1. In an internal combustion engine having a plurality of vertical cylinders provided with intake and exhaust valves, a cam shaft for operating said intake and said exhaust valves, jackets surrounding said cylinders in spaced relation thereto, a heat conducting fin surrounding each of said cylinders between said cylinders and their respective jackets in heat conducting relation thereto, each of said fins providing a single continuous helical passage for air to cool respective cylinders, said air passages having inlet openings to outside atmosphere adjacent the upper ends of the cylinders for the intake of relatively cool air, pistons in said cylinders, a crankshaft for actuating said pistons, outlets for said passages and leading respectively into said cylinders below said pistons, valve means controlling said outlets, said pistons being operable on the upstroke thereof to create a subatmospheric pressure therebelow in said cylinders to induce flow of air downwardly through said passages, air outlets for said cylinders below said pistons and leading directly to outside atmosphere, pressure responsive valve means controlling said outlets in accordance with operation of said pistons and means operatively connecting said crankshaft, cam shaft and said second-named valve means.

2. In an internal combustion engine, a cylinder, a jacket surrounding said cylinder in spaced relation thereto, said cylinder at its upper end having a chamber communicating with said jacket and having an air inlet to outside atmosphere, inlet and outlet valves extending through said chamber and control ports in the upper end of said cylinder, a helical fin surrounding said cylinder in the space between said cylinder and said jacket, said fin being in contact with the walls of said cylinder and said jacket for good heat transfer therebetween and cooperating to provide a single continuous passage, said passage communicating with said chambers and leading therefrom downwardly toward the lower end of said cylinder, said passage communicating with said cylinder adjacent the lower end thereof and having an outlet to outside atmosphere, a piston in said cylinder operable on its upstroke to create a subatmospheric pressure to induce downward flow of air through said passage, valve means controlling said passage and operated in accordance with operation of said piston to establish communication between said passage and said cylinder on the upstroke of said piston, and valve means controlling said outlet and operated by and in accordance with operation of said piston to open said outlet on the downstroke of said piston and means operatively connecting said valve means and the piston operating means.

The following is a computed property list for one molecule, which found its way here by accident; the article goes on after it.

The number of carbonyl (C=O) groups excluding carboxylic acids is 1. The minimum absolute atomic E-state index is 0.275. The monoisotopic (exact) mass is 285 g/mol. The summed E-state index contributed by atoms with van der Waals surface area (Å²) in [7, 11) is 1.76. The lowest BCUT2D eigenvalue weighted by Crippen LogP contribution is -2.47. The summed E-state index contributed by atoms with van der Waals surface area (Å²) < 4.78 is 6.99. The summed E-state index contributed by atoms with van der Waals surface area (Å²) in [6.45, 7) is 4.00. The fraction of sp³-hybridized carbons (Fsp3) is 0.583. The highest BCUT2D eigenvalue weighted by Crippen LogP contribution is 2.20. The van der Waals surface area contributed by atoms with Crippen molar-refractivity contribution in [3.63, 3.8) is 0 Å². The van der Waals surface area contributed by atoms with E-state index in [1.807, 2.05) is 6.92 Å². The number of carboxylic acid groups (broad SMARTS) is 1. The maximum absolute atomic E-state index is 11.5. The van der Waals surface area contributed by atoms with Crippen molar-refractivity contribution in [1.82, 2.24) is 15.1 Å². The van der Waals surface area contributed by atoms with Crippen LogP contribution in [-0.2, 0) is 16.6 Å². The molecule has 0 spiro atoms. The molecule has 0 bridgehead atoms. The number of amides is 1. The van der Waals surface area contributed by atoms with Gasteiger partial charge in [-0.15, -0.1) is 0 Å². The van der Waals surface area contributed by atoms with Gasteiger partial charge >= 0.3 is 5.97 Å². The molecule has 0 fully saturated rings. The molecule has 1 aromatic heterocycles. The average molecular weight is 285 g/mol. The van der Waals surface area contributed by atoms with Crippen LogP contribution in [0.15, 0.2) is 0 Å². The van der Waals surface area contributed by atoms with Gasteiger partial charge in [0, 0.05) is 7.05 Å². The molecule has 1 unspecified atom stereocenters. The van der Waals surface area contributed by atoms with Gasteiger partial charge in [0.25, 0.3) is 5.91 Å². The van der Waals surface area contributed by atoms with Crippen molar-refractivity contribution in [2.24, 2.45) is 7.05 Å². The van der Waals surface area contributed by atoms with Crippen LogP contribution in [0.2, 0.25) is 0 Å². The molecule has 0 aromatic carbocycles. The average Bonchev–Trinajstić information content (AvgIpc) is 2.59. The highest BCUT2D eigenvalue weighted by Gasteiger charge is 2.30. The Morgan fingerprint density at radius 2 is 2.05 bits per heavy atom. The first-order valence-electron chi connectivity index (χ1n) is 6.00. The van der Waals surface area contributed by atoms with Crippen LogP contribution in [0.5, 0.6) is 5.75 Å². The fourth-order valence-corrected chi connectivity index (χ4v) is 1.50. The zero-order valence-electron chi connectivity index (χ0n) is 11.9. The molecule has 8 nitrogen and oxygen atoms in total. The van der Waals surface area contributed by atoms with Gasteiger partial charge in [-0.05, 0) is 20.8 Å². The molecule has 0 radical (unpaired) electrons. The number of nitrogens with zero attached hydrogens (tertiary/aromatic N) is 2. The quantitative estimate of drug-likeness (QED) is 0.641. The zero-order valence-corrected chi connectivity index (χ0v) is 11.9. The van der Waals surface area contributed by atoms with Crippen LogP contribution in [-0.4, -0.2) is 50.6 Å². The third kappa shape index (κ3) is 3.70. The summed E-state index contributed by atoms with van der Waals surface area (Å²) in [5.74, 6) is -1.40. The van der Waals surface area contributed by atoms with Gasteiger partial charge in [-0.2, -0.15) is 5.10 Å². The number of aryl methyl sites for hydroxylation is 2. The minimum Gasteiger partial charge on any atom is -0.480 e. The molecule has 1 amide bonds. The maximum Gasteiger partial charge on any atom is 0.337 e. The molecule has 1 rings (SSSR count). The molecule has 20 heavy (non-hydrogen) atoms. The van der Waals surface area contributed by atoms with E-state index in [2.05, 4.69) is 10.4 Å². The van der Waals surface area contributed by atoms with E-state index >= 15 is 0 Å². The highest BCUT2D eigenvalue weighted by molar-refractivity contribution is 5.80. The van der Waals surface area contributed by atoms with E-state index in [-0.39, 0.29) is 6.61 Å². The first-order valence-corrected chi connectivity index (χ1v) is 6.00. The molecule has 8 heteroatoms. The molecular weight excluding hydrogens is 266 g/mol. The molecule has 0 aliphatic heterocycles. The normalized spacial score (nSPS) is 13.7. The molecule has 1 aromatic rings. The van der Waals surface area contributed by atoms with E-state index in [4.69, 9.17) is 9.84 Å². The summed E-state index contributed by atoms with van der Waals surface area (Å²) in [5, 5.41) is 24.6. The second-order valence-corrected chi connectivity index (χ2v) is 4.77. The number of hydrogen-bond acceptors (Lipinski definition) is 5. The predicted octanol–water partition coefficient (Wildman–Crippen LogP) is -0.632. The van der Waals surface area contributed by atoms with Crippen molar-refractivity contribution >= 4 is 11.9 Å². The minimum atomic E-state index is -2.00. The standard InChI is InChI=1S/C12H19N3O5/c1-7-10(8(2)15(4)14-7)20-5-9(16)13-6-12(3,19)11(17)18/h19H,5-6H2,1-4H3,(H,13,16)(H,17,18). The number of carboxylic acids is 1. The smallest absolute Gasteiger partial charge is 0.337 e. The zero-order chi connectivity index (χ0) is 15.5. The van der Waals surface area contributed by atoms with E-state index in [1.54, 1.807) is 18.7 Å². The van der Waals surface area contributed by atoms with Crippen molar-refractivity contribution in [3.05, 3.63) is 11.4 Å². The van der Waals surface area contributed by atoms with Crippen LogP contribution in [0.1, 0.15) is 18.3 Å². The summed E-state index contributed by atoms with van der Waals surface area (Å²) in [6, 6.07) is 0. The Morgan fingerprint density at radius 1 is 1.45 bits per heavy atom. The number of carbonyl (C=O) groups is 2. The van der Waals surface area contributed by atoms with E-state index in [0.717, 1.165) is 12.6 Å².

3. In an internal combustion engine, a cylinder having an upper portion of relatively large diameter and a lower portion of relatively small diameter, a piston having an upper portion thereof slidably received in said relatively large cylinder portion and a reduced portion slidably received in said relatively small cylinder portion, said reduced portion and said relatively small cylinder portion co-operating to provide an expansible chamber, an outlet for said chamber and leading directly to outside atmosphere, duct means surrounding said cylinder in good heat conducting relation thereto, said cylinder having a chamber at its upper end opening to outside atmosphere and communicating with the upper end of said duct means, an outlet for said duct means and leading into said expansible chamber, valve means controlling and operable to close said second-named outlet on the intake and firing strokes of said piston, means to operate said piston and said valve means, and valve.means responsive to pressure in said chamber for controlling said first-named outlet and biased toward closed position, saidsecond-named valve means operating to open said first-named outlet on the compression and exhaust strokes of said piston.


Referenced by
Citing PatentFiling datePublication dateApplicantTitle
US2459447 *Mar 4, 1944Jan 18, 1949Humphreys MillikenApparatus for converting heat energy into useful work
US2650578 *Feb 12, 1949Sep 1, 1953Rudolph DaubAir cooling for internal-combustion engines
US3134537 *Feb 15, 1962May 26, 1964Curtiss Wright CorpCooling structure for rotary mechanisms
US4656975 *Apr 22, 1985Apr 14, 1987Johnson Kenneth AEngine cooling system
US4676202 *May 5, 1986Jun 30, 1987Johnson Kenneth AEngine cooling system
US5454426 *Sep 20, 1993Oct 3, 1995Moseley; Thomas S.Thermal sweep insulation system for minimizing entropy increase of an associated adiabatic enthalpizer
US8136618 *Jan 21, 2009Mar 20, 2012The Raymond CorporationCyclonic motor cooling for material handling vehicles
US8459387 *Dec 21, 2011Jun 11, 2013The Raymond CorporationCyclonic motor cooling for material handling vehicles
US20100181128 *Jan 21, 2009Jul 22, 2010Michael George FieldCyclonic motor cooling for material handling vehicles
US20120085509 *Dec 21, 2011Apr 12, 2012Michael George FieldCyclonic Motor Cooling For Material Handling Vehicles
U.S. Classification123/41.68, 123/74.00C
International ClassificationF02F1/02, F02F1/06
Cooperative ClassificationF02F1/065
European ClassificationF02F1/06B